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The Tenth Parallel: Dispatches from the…
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The Tenth Parallel: Dispatches from the Fault Line Between Christianity…

by Eliza Griswold

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Insightful, thoughful, interesting, and enlightening. ( )
  Sullywriter | Apr 3, 2013 |
Both insightful and intrepid, Eliza Griswold journeyed through Africa and Asia along the tenth parallel, the line of latitude 700 miles north of the equator where nearly 25% of the world’s Muslims and Christians compete for resources, converts and political power. A poet with an ear for simple but evocative language, Griswold takes the reader through the dust of encroaching desertification as she attends an indigenous Indonesian wedding, meets with African rape victims, sits with a Muslim religious leader as he tries to resolve local disputes, and observes an election where voters line up in a barren field behind the candidate of their choice. After reading about her meetings with the homosexual and Muslim denouncing Anglican Bishop Akinola of Nigeria I still have no sympathy with his views, but I now have some understanding of why he thinks the way he does. Griswold’s own empathy serves her well; believers on both sides of the religious divide open up to her. As an agnostic daughter of the former presiding bishop of the Episcopal Church, Griswold even shares a flash of private connection with crusading evangelist Franklin Graham when she meets him in Africa—though they have very different ideas they are both PKs, preacher’s kids, with childhoods that were a struggle between belief and rebellion. My copy of THE TENTH PARALLEL is tabbed with more than 30 post-it notes marking sections I thought were so perceptive and illuminating I knew I’d want to read them again. ( )
  Jaylia3 | Dec 9, 2010 |
This is a fascinating book. The book shares the authors observations about life in Asia and Africa along the 10th parallel. This is the region where Christians and Muslims interact most extensively. The tales are surreal and sobering. Religion is not just a subject of debate for these people but a very real life or death practice. I strongly recommend this book. ( )
  norinrad10 | Oct 6, 2010 |
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“The Tenth Parallel” is a beautifully written book, full of arresting stories woven around a provocative issue — whether fundamentalism leads to violence — which Griswold investigates through individual lives rather than caricatures or abstractions.
 
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Amazon.com Product Description (ISBN 0374273189, Hardcover)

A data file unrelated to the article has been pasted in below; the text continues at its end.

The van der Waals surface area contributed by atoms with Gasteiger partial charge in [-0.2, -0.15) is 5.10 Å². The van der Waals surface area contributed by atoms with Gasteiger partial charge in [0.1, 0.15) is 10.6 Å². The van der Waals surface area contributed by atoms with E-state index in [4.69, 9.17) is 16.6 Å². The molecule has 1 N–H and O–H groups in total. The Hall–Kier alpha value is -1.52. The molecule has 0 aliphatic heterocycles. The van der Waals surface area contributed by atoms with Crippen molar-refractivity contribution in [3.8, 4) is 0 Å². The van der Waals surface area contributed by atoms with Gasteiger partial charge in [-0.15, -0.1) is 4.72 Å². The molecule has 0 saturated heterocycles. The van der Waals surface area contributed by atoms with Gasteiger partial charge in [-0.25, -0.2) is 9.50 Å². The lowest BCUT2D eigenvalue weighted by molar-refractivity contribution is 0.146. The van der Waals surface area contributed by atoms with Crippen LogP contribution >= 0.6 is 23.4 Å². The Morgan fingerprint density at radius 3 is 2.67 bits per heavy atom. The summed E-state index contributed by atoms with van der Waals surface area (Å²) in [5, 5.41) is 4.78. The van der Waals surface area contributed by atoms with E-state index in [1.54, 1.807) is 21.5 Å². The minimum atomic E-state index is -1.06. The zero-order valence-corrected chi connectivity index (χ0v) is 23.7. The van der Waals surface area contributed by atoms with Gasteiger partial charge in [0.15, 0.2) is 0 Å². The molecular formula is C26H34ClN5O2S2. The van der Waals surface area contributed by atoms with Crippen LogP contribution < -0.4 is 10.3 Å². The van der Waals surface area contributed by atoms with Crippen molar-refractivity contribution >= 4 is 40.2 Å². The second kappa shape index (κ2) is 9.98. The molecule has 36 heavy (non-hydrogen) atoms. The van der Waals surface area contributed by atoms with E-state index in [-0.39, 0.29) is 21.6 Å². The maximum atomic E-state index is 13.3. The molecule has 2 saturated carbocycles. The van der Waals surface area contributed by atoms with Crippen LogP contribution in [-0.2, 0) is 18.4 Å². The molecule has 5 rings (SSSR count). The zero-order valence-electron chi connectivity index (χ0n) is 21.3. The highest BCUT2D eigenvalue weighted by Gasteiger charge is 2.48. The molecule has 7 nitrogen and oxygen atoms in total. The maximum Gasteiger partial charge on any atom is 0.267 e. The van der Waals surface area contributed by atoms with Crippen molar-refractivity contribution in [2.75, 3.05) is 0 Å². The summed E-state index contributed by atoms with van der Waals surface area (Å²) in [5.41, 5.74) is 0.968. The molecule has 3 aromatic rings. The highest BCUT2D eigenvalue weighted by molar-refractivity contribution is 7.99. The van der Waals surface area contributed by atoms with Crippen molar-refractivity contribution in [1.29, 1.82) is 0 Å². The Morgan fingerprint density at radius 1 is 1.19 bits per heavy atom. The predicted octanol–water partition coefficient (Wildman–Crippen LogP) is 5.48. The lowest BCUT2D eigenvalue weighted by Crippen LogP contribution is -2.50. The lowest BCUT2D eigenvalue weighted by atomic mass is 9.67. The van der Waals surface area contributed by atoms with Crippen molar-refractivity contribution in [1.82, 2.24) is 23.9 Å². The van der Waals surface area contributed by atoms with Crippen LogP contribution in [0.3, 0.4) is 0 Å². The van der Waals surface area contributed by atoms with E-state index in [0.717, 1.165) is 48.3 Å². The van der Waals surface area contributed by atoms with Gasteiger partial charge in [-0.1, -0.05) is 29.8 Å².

A riveting investigation of the jagged fault line between the Christian and Muslim worlds

The tenth parallel—the line of latitude seven hundred miles north of the equator—is a geographical and ideological front line where Christianity and Islam collide. More than half of the world’s 1.3 billion Muslims live along the tenth parallel; so do sixty percent of the world’s 2 billion Christians. Here, in the buzzing megacities and swarming jungles of Africa and Asia, is where the two religions meet; their encounter is shaping the future of each faith, and of whole societies as well.

An award-winning investigative journalist and poet, Eliza Griswold has spent the past seven years traveling between the equator and the tenth parallel: in Nigeria, the Sudan, and Somalia, and in Indonesia, Malaysia, and the Philippines. The stories she tells in The Tenth Parallel show us that religious conflicts are also conflicts about land, water, oil, and other natural resources, and that local and tribal issues are often shaped by religious ideas. Above all, she makes clear that, for the people she writes about, one’s sense of God is shaped by one’s place on earth; along the tenth parallel, faith is geographic and demographic.

An urgent examination of the relationship between faith and worldly power, The Tenth Parallel is an essential work about the conflicts over religion, nationhood and natural resources that will remake the world in the years to come.

(retrieved from Amazon Mon, 30 Sep 2013 13:41:58 -0400)

Through a series of true stories about the region where Islam and Christianity collide, the author examines the complex relationships of religion, land and oil, among other resources; local conflicts and global ideology; and politics and contemporary martyrdom, both Islamic and Christian.… (more)

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